For 3 years, it ran in the Greeley Tribune. Since then, it has run in various subsidiaries of the Douglas County News Press. I still have most of my columns in digital format.
For many years, I only gave myself one rule: try to work the word "library" into every piece. My intent was to think in public about just what librarianship means at the end of the 20th century and beginning of the 21st.
There have been many advantages for me. I found that putting library plans out in front of the public, and getting feedback about them, helped me make better decisions. Sometimes, I found that it was very difficult for me to describe those plans or policies -- the kind of thing that makes me realize that they might not be good ideas after all. The weekly discipline of explaining my profession to the public keeps me more mindful, more honest. It also has provided steady visibility for the library and its issues.
May 7, 2003 - New Website
I'm pleased to announce the third incarnation of the library's website.
The first one went up, I believe, in early 1997. We were at that time the first website in the county, and one of the first library websites in Colorado.
Some years later -- around the year 2000 -- we rolled out a new version, more graphically sophisticated.
Since then, our website has grown larger and more complex by the hour. Moreover, each web page was created -- and thus needed to be maintained - separately. At first, that was do-able. Eventually, all the thousands of pages, with all their references to the World Wide Web, and to each other, grew too unwieldy to manage easily.
The latest version, premiering for the public last week, involved a radical change. We now have a database-driven website. Instead of creating each page as if it were a separate document, with constantly changing links, we now just enter the links and the characteristics of the data. Each page is built on the fly, by the computer.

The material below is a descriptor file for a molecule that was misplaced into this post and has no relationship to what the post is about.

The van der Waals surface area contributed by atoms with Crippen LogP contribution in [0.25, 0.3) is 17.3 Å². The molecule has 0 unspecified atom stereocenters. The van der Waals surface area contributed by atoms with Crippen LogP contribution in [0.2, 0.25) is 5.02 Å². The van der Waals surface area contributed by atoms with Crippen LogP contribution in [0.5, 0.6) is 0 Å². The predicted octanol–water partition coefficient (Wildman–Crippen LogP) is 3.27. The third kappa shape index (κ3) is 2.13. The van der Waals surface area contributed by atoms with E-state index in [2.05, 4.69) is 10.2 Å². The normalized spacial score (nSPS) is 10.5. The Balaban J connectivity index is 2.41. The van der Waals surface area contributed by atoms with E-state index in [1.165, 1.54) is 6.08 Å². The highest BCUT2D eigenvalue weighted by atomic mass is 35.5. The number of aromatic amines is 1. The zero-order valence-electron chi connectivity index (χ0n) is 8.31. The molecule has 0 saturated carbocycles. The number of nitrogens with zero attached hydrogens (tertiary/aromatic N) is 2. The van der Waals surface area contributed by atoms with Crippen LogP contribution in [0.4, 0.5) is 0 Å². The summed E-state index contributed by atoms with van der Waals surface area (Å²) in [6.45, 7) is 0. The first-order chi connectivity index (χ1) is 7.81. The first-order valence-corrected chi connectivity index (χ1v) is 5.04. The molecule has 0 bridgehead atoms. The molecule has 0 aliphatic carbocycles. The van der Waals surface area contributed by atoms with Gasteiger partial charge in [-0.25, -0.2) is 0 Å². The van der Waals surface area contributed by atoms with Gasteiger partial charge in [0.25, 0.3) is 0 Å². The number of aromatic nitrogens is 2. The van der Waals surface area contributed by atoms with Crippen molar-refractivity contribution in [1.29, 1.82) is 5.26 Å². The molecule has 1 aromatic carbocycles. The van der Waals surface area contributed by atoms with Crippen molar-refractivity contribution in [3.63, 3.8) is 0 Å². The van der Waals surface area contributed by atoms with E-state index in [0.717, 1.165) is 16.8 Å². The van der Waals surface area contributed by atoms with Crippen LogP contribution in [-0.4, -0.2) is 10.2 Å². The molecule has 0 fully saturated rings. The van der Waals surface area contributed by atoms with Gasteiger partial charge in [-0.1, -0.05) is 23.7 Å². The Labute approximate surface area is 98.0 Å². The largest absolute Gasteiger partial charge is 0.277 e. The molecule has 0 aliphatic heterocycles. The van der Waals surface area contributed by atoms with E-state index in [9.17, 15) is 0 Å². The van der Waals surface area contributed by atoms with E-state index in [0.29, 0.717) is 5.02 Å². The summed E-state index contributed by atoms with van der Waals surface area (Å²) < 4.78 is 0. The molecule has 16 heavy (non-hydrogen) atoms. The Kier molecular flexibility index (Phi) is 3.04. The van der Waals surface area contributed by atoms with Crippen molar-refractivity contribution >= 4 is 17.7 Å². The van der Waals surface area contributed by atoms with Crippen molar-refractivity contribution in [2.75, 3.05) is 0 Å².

This should allow us to better distribute the tasks of web management. If one of our reference committees finds a new link, or needs to make a change in an existing one, we can make a single change to a data record. All the pages that refer to that link will be automatically updated. This makes us far more efficient.
What does that all this mean to the public? Two things.
The first is a new look. Instead of the old format -- with a navigation bar along the left vertical edge of the screen -- we've adopted a more horizontal, tabbed approach. This is very much in keeping with the way the library catalog displays on the screen, making all of our pages feel more consistent.
Second, it means we have the time to explore some new services. For example:
The Reader's Forum. Here, you'll be able to respond to columns like this one, and talk about new books, movies, or music. We're also thinking about a Teen Area. These spaces have the potential to be true online communities.
Speaking of teens, there's Shout DC. This is a project of Leadership Douglas County, class of 2002. It was a joint effort, led by Lone Tree librarian Deb Margeson, and involving assistance from the library, the Douglas County School District, and Ponderosa High School (especially high school students Ben Clark and Nick Swanson, who formatted the data).
The purpose of Shout DC is this: it lists county (and some metro-based) organizations that welcome teen volunteers. Teens can fulfill their high school graduation community service hours through these organizations. We're hoping that high school counselors and parents will use our website to help students find good matches for their interests.
Douglas County Community Resources databases. Using our same database driven model, this resource will eventually allow each organization to keep its own information current. Here again, our intent is to provide a comprehensive and definitive directory of all kinds of local organizations.
We're also teaming up with Douglas County and the Arts to Zoo web pages to provide a link to all the arts, culture, and heritage organizations in the county, and beyond. This will also let the public track a calendar of activities by those groups.
Finally, you'll still have access to all the topnotch commercial databases bought by the library on your behalf. Thanks to a new package we've purchased, most of these databases will now be available to you from home: just type in your library card one time, and all of the subscriptions will open up for you.
I'd particularly like to thank Moira Ash, Nancy Gassen, and Linda Sturgeon -- library staff members whose intelligence and diligence have brought you these improvements. They've worked hard, for many months, maintaining two websites while the new one was being polished.
Expect more announcements about our automated services soon.